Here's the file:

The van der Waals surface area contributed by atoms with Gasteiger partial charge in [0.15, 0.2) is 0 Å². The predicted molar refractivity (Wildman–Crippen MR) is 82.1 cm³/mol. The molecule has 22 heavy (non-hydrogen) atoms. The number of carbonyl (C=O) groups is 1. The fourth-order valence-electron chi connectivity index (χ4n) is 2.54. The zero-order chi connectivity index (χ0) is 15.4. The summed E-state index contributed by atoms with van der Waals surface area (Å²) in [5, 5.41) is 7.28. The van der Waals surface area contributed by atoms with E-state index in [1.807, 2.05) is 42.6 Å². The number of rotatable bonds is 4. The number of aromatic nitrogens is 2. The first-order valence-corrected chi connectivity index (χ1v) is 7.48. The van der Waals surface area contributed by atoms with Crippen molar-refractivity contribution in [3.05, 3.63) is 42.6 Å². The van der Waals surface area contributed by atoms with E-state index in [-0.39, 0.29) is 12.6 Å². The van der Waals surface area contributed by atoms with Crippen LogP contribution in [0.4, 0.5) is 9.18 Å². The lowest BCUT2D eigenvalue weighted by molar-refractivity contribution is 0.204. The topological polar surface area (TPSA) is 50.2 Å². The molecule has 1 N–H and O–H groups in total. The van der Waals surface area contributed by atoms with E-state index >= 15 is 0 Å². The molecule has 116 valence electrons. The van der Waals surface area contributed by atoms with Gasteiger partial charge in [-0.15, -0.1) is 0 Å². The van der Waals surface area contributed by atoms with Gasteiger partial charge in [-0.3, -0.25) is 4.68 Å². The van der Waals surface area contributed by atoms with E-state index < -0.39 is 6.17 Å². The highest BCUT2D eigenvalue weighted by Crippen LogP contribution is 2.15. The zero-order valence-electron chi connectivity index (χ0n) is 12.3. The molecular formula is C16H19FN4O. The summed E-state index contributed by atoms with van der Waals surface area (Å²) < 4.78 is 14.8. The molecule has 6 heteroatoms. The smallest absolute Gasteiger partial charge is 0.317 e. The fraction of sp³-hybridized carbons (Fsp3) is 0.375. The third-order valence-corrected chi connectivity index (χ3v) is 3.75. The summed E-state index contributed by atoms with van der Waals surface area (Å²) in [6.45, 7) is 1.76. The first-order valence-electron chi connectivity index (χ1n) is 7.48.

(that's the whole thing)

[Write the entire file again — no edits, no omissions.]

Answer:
The van der Waals surface area contributed by atoms with Gasteiger partial charge in [0.15, 0.2) is 0 Å². The predicted molar refractivity (Wildman–Crippen MR) is 82.1 cm³/mol. The molecule has 22 heavy (non-hydrogen) atoms. The number of carbonyl (C=O) groups is 1. The fourth-order valence-electron chi connectivity index (χ4n) is 2.54. The zero-order chi connectivity index (χ0) is 15.4. The summed E-state index contributed by atoms with van der Waals surface area (Å²) in [5, 5.41) is 7.28. The van der Waals surface area contributed by atoms with E-state index in [1.807, 2.05) is 42.6 Å². The number of rotatable bonds is 4. The number of aromatic nitrogens is 2. The first-order valence-corrected chi connectivity index (χ1v) is 7.48. The van der Waals surface area contributed by atoms with Crippen molar-refractivity contribution in [3.05, 3.63) is 42.6 Å². The van der Waals surface area contributed by atoms with E-state index in [-0.39, 0.29) is 12.6 Å². The van der Waals surface area contributed by atoms with Crippen LogP contribution in [0.4, 0.5) is 9.18 Å². The lowest BCUT2D eigenvalue weighted by molar-refractivity contribution is 0.204. The topological polar surface area (TPSA) is 50.2 Å². The molecule has 1 N–H and O–H groups in total. The van der Waals surface area contributed by atoms with E-state index >= 15 is 0 Å². The molecule has 116 valence electrons. The van der Waals surface area contributed by atoms with Gasteiger partial charge in [-0.15, -0.1) is 0 Å². The van der Waals surface area contributed by atoms with Gasteiger partial charge in [-0.3, -0.25) is 4.68 Å². The van der Waals surface area contributed by atoms with E-state index < -0.39 is 6.17 Å². The highest BCUT2D eigenvalue weighted by Crippen LogP contribution is 2.15. The zero-order valence-electron chi connectivity index (χ0n) is 12.3. The molecular formula is C16H19FN4O. The summed E-state index contributed by atoms with van der Waals surface area (Å²) < 4.78 is 14.8. The molecule has 6 heteroatoms. The smallest absolute Gasteiger partial charge is 0.317 e. The fraction of sp³-hybridized carbons (Fsp3) is 0.375. The third-order valence-corrected chi connectivity index (χ3v) is 3.75. The summed E-state index contributed by atoms with van der Waals surface area (Å²) in [6.45, 7) is 1.76. The first-order valence-electron chi connectivity index (χ1n) is 7.48.